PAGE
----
The successor of bishop Miklós Dudás was appointed after two and a half years of negotiations. The prolongation of the process did not cause a surprise because this was the first occasion during the communist era for the appointing of a Greek Catholic bishop. The communist system, which in theory supported the separation of the Church from the state and even included this idea in the Constitution, did exactly the opposite in practice and insisted on exercising its feudal right of patronage. Obviously the government would only allow for the appointment of a priest as bishop, who had demonstrated appropriate loyalty to the government of the People’s Republic and its social system. After long negotiations, Pope Paul VI on 10 January 1975 appointed Imre Timkó, vicar of the cathedral chapter, as Bishop of Hajdúdorog and the Administrator of the Exarchate of Miskolc. At the same time the Pope appointed canon Szilárd Keresztes, assistant bishop next to the eparchial bishop and gave him the title of Bishop of Kunávia. Contemporaries believed that the dual appointment was the result of a compromise between the Holy See and the Hungarian state, and that the bishop had been the candidate of the state and the assistant had been supported by the Holy See. There can be little doubt that Szilárd Keresztes, assistant bishop, was better known by the Holy See. He had studied as a seminarist at Pontifical Hungarian Ecclesiastical Institute and had been a student of theology in the Pontifical Oriental Institute in Rome from 1966 and 1969. Indeed, it was even rumored that during his visit to Rome in 1968 bishop Miklós Dudás had introduced him as to the Eastern Congregation as a possible assistant bishop and potential successor. We also know today, however, that Szilárd Keresztes’ studies in Rome and his subsequent career advancement had come at a serious price. He had surrendered to the efforts of the state security services, “hesitatingly, and after long persuasion,” and after 1966 he served as an informer and agent. During the 1970s a conception that today appears naive had become commonplace in Hungary and within the Greek Catholic Church, namely that the bishop was the state’s man and the assistant bishop was the Vatican’s. The reality remained that everything was still under state control, and the state squeezed with an iron fist everyone, who had been selected for leading positions in the Church, or whom the Holy See had allowed to be appointed. The development of the Holy See’s Eastern policy influenced considerably the behavior of all of the priests selected for leadership. The partial settlement of 1964, the declaration that the Archbishopric of Esztergom was vacant, and the deposition of Cardinal Mindszenty, and the appointment of László Lékai in 1974, all indicated the acceptance of the policy of small steps by the Holy See and that Rome did not expect strident resistance against the communist system.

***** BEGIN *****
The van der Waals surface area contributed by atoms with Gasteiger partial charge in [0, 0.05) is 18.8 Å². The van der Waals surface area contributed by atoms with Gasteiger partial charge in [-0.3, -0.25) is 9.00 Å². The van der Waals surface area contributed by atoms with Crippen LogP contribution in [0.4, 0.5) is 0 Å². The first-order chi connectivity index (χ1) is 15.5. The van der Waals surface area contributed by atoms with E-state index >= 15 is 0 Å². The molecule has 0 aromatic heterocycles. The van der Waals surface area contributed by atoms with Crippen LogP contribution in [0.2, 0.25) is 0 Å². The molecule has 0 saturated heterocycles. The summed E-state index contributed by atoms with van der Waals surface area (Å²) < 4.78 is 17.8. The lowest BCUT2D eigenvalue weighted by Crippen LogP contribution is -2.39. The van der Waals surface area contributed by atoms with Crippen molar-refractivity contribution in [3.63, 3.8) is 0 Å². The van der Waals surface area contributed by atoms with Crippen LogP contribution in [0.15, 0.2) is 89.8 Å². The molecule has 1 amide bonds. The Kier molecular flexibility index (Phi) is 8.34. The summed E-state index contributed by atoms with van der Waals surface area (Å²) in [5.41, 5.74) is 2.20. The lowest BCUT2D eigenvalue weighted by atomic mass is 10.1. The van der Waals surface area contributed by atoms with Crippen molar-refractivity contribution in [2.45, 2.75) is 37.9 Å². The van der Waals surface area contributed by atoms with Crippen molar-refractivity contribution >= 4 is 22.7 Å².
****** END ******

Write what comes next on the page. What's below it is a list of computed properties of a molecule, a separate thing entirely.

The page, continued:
The consecration of the new bishops took place in Nyíregyháza on 8 February 1975. During the Saint Liturgy in the morning, Joachim Szegedi, Assistant Bishop of Kőrös, consecrated Imre Timkó and was assisted by József Ijjas and József Bánk, the Archbishops of Eger and Kalocsa respectively. In the afternoon the new eparchial bishop consecrated Szilárd Keresztes as bishop, with the participation of Joachim Szegedi and the Bishop of Pécs József Cserháti. Originally they had planned for the consecration of the bishops together but Szilárd Keresztes specifically asked that he be consecrated by the eparchial bishop Imre Timkó in order to reduce speculation over the previously mentioned conflict.